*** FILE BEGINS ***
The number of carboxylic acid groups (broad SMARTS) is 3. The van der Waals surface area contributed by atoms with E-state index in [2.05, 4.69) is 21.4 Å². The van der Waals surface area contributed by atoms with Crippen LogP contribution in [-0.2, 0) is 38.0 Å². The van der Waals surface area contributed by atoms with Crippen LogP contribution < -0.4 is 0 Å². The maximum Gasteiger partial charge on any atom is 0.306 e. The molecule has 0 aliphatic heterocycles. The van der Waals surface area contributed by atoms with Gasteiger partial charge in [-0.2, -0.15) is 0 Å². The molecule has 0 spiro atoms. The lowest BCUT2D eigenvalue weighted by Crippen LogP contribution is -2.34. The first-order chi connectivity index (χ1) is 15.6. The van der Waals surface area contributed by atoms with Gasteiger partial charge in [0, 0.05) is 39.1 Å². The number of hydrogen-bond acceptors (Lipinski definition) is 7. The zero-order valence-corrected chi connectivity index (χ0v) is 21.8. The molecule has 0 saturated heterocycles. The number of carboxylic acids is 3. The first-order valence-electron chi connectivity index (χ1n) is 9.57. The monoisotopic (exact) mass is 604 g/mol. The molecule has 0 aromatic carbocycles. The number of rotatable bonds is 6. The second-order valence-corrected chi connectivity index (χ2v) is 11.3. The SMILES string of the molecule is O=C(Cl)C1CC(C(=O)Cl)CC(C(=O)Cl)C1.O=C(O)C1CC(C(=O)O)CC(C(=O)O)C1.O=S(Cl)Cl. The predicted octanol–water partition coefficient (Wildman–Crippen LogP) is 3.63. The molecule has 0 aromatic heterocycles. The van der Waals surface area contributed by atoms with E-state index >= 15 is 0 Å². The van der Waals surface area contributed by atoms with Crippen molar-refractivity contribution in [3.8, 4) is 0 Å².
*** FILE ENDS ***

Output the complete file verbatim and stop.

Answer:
The number of carboxylic acid groups (broad SMARTS) is 3. The van der Waals surface area contributed by atoms with E-state index in [2.05, 4.69) is 21.4 Å². The van der Waals surface area contributed by atoms with Crippen LogP contribution in [-0.2, 0) is 38.0 Å². The van der Waals surface area contributed by atoms with Crippen LogP contribution < -0.4 is 0 Å². The maximum Gasteiger partial charge on any atom is 0.306 e. The molecule has 0 aliphatic heterocycles. The van der Waals surface area contributed by atoms with Gasteiger partial charge in [-0.2, -0.15) is 0 Å². The molecule has 0 spiro atoms. The lowest BCUT2D eigenvalue weighted by Crippen LogP contribution is -2.34. The first-order chi connectivity index (χ1) is 15.6. The van der Waals surface area contributed by atoms with Gasteiger partial charge in [0, 0.05) is 39.1 Å². The number of hydrogen-bond acceptors (Lipinski definition) is 7. The zero-order valence-corrected chi connectivity index (χ0v) is 21.8. The molecule has 0 saturated heterocycles. The number of carboxylic acids is 3. The first-order valence-electron chi connectivity index (χ1n) is 9.57. The monoisotopic (exact) mass is 604 g/mol. The molecule has 0 aromatic carbocycles. The number of rotatable bonds is 6. The second-order valence-corrected chi connectivity index (χ2v) is 11.3. The SMILES string of the molecule is O=C(Cl)C1CC(C(=O)Cl)CC(C(=O)Cl)C1.O=C(O)C1CC(C(=O)O)CC(C(=O)O)C1.O=S(Cl)Cl. The predicted octanol–water partition coefficient (Wildman–Crippen LogP) is 3.63. The molecule has 0 aromatic heterocycles. The van der Waals surface area contributed by atoms with E-state index >= 15 is 0 Å². The van der Waals surface area contributed by atoms with Crippen molar-refractivity contribution in [3.8, 4) is 0 Å².